“The program should be extended for those who did not get their IELTS (English-language testing) dates booked due to high capacity. If you gave (some a) chance, why not to all? They all put their lives in danger.”
But an extension of that program – which Cohen described as “among the most inclusive and innovative programs ever launched by IRCC – is apparently just not in the cards.
“Its size, speed and scope are unprecedented,” said Cohen.
“A total of 90,000 spaces have been allocated for workers with temporary status across nearly 140 essential jobs,” he said. “From bricklayers to bus drivers to custodians, the range of eligible occupations has never been more inclusive. Likewise, recent international student graduates will have also have a direct pathway to permanent residency.
Spots For International Graduates and Non-Healthcare Essential Workers Filled
The IRCC official said Ottawa is pleased with the program’s uptake and noted the international graduate and essential worker streams outside of health care are already full.
“With spots still available in the health care stream, we encourage temporary residents in the field to take advantage of this opportunity,” he said. “This is a unique pilot program – as with previous programs, we will evaluate its findings, take what we’ve learned and apply it going forward.”
Canada remains bullish on immigration and is hoping to welcome more than 1.2 million newcomers between 2021 and 2023 with 401,000 new permanent residents to Canada in 2021, 411,000 in 2022 and 421,000 in 2023.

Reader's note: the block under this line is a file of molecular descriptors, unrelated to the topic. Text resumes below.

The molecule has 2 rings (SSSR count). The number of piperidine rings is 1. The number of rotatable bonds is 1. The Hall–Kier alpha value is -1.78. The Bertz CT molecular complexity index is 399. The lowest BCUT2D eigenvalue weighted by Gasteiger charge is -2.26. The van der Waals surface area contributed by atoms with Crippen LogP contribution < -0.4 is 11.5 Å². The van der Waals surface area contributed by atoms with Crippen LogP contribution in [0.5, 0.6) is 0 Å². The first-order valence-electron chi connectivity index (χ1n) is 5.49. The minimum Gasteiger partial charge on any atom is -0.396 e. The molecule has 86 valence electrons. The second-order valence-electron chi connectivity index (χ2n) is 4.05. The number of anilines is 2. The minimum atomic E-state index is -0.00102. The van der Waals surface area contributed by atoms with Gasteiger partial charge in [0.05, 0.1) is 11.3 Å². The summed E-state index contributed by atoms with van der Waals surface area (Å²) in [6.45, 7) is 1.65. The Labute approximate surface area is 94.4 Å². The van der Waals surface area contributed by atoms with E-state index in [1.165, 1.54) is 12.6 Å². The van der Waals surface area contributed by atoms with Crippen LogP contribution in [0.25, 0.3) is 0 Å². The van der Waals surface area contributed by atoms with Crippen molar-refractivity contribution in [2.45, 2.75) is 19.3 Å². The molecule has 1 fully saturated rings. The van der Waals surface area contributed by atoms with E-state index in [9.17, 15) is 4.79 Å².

“Immigration is essential to getting us through the pandemic, but also to our short-term economic recovery and our long-term economic growth,” Mendicino said earlier this year. “Canadians have seen how newcomers are playing an outsized role in our hospitals and care homes, and helping us to keep food on the table.
“As we look to recovery, newcomers create jobs not just by giving our businesses the skills they need to thrive, but also by starting businesses themselves,” he said. “Our plan will help to address some of our most acute labour shortages and to grow our population to keep Canada competitive on the world stage.
Despite its open arms to foreign nationals seeking to immigrate to Canada, Ottawa has so far fallen short of its intended target.
There were only 222,275 new permanent residents to Canada in the first eight months of 2021, a year plagued with Covid-19 border closures and travel restrictions. At this rate of 27,784 new permanent residents to Canada per month, Canada could close the year with only 333,412 new permanent residents, or about 16.9 per cent short of its goal.
Immigration Minister’s Office Confident 2021 Target Will Be Hit